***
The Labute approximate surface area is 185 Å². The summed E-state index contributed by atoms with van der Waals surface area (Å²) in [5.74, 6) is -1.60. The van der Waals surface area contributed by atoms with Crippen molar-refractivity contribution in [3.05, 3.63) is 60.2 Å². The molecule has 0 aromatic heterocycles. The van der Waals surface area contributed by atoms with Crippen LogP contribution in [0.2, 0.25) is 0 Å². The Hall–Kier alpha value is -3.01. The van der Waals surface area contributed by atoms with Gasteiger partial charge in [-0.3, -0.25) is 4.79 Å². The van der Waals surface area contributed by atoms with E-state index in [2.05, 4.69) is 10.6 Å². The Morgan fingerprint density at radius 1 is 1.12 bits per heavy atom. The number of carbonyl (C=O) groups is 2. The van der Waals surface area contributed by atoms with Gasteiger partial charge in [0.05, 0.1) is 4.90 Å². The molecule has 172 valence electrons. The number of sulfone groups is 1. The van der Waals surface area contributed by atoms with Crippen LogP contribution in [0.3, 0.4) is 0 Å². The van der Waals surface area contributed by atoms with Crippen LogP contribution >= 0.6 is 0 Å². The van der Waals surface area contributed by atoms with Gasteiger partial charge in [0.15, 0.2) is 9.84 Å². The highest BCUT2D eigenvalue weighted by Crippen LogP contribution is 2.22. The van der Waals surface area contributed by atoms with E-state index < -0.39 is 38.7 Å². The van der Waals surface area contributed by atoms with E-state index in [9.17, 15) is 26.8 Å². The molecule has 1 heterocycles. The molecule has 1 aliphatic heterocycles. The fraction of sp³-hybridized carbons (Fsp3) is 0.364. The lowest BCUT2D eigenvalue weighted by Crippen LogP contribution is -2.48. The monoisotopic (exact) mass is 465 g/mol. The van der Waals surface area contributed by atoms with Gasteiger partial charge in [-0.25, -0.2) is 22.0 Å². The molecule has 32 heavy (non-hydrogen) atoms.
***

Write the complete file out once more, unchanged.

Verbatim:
The Labute approximate surface area is 185 Å². The summed E-state index contributed by atoms with van der Waals surface area (Å²) in [5.74, 6) is -1.60. The van der Waals surface area contributed by atoms with Crippen molar-refractivity contribution in [3.05, 3.63) is 60.2 Å². The molecule has 0 aromatic heterocycles. The van der Waals surface area contributed by atoms with Crippen LogP contribution in [0.2, 0.25) is 0 Å². The Hall–Kier alpha value is -3.01. The van der Waals surface area contributed by atoms with Gasteiger partial charge in [-0.3, -0.25) is 4.79 Å². The van der Waals surface area contributed by atoms with E-state index in [2.05, 4.69) is 10.6 Å². The Morgan fingerprint density at radius 1 is 1.12 bits per heavy atom. The number of carbonyl (C=O) groups is 2. The van der Waals surface area contributed by atoms with Gasteiger partial charge in [0.05, 0.1) is 4.90 Å². The molecule has 172 valence electrons. The number of sulfone groups is 1. The van der Waals surface area contributed by atoms with Crippen LogP contribution in [0.3, 0.4) is 0 Å². The van der Waals surface area contributed by atoms with Crippen LogP contribution >= 0.6 is 0 Å². The van der Waals surface area contributed by atoms with Gasteiger partial charge in [0.15, 0.2) is 9.84 Å². The highest BCUT2D eigenvalue weighted by Crippen LogP contribution is 2.22. The van der Waals surface area contributed by atoms with E-state index < -0.39 is 38.7 Å². The van der Waals surface area contributed by atoms with E-state index in [9.17, 15) is 26.8 Å². The molecule has 1 heterocycles. The molecule has 1 aliphatic heterocycles. The fraction of sp³-hybridized carbons (Fsp3) is 0.364. The lowest BCUT2D eigenvalue weighted by Crippen LogP contribution is -2.48. The monoisotopic (exact) mass is 465 g/mol. The van der Waals surface area contributed by atoms with Gasteiger partial charge in [-0.25, -0.2) is 22.0 Å². The molecule has 32 heavy (non-hydrogen) atoms.